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Drexel Sending Two Teams to Compete in IBM’s Programming Competition Battle of the Brains

Philadelphia, October 23, 2008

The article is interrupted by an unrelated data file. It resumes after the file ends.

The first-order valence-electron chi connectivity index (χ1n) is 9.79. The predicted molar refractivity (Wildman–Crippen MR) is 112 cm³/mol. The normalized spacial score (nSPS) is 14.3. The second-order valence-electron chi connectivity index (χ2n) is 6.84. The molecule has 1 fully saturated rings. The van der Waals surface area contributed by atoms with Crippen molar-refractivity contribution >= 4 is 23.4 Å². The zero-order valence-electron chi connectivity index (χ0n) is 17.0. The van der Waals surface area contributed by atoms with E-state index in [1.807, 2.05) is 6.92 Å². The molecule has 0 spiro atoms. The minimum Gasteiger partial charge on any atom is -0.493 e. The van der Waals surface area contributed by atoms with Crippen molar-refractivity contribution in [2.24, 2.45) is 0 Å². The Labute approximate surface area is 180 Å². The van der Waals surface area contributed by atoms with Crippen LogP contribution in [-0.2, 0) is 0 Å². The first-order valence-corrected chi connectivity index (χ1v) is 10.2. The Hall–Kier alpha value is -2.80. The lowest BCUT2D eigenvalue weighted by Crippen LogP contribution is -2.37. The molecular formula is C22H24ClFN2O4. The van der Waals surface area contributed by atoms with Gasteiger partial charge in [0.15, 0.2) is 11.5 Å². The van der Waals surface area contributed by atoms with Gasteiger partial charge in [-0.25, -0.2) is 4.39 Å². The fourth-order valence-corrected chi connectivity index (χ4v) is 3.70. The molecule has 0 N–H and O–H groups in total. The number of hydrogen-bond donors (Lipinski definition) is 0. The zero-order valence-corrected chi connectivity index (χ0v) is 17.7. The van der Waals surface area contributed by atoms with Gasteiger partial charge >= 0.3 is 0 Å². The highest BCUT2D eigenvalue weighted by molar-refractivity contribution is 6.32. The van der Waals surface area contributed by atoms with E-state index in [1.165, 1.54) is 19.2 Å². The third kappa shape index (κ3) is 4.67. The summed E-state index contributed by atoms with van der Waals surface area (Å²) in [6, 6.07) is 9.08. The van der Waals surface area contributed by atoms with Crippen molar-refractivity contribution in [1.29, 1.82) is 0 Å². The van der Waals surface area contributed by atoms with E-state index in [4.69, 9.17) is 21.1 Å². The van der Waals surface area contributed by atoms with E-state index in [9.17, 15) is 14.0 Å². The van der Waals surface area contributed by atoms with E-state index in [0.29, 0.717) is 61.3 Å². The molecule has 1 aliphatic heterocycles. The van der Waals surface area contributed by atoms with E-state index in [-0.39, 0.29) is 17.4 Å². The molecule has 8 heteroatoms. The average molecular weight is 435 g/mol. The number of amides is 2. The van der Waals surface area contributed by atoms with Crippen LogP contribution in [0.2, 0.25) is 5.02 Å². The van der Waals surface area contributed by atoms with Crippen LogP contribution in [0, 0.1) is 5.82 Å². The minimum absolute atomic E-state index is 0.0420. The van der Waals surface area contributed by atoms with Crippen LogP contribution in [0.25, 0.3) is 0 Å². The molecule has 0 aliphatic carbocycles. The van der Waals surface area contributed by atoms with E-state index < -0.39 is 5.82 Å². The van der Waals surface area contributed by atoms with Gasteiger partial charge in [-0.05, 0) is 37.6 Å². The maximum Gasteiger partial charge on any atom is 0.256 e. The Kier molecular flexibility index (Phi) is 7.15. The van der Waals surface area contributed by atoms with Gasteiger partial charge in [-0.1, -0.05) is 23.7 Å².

Six Drexel University College of Engineering students will take part in a challenge of mental endurance and creativity. Divided into two teams of three, the computer science majors will travel to Washington College (Chestertown, Maryland) October 25, 2008 to represent Drexel at the regional contest of the 33rd annual IBM-sponsored Association for Computing Machinery International Collegiate Programming Contest. The programming abilities of Drexel’s teams will be challenged as they solve complex, real-world problems under a grueling five-hour deadline. The challenge is equivalent to completing an entire semester of computer programming in one afternoon. The contest fosters creativity, teamwork and innovation in building new programs. It enables students to test their ability to perform under pressure by pitting teams against eight or more complex, real-world problems. Huddled around a signal computer, competitors race against the clock in a battle of logic, strategy and mental endurance. Drexel’s teams are the Drexel Flaming Yawns and the Drexel Dragons. Seniors Craig Benetz, Georgi Simeonov and Matthew Wozniski comprise the Drexel Flaming Yawns while seniors Hung Dinh, Minh Nguyen and sophomore Daniel Zollers round out the Drexel Dragons. This is Nguyen’s second year in the competition. Dr. Jeffrey Popyack, associate professor of computer science, serves as the team advisor and has coached or co-coached Drexel’s programming teams since 1983. Drexel has made it to the World Finals six-times between 1983 and 1991. Since then, a restructuring at the regional level brought tougher opponents to Drexel from Maryland, DC, Virgina and North Carolina, a change that brings teams from Virginia Tech and Duke into the mix. “The level of collaboration in both Drexel teams gives them a big advantage over some past participants,” Popyack said. “Some of our seminar students are participating online and keeping journals of what they are doing, which is proving to be a good way to prepare.” The Drexel Flaming Yawns put their teamwork to the test recently at the Consortium for Computing Sciences in Colleges, where they placed first in a similar contest October 11. The team that solves the most problems in the fewest attempts in the least cumulative time wins. One hundred world finalist teams will compete for awards, prizes and bragging rights in Stockholm, hosted by KTH – Royal Institute of Technology Commitment, April 18-22, 2009. ### News media contact: Craig Eisenberger, Drexel News Bureau 215-895-2705, 215-518-0577 (cell) or cae24@drexel.edu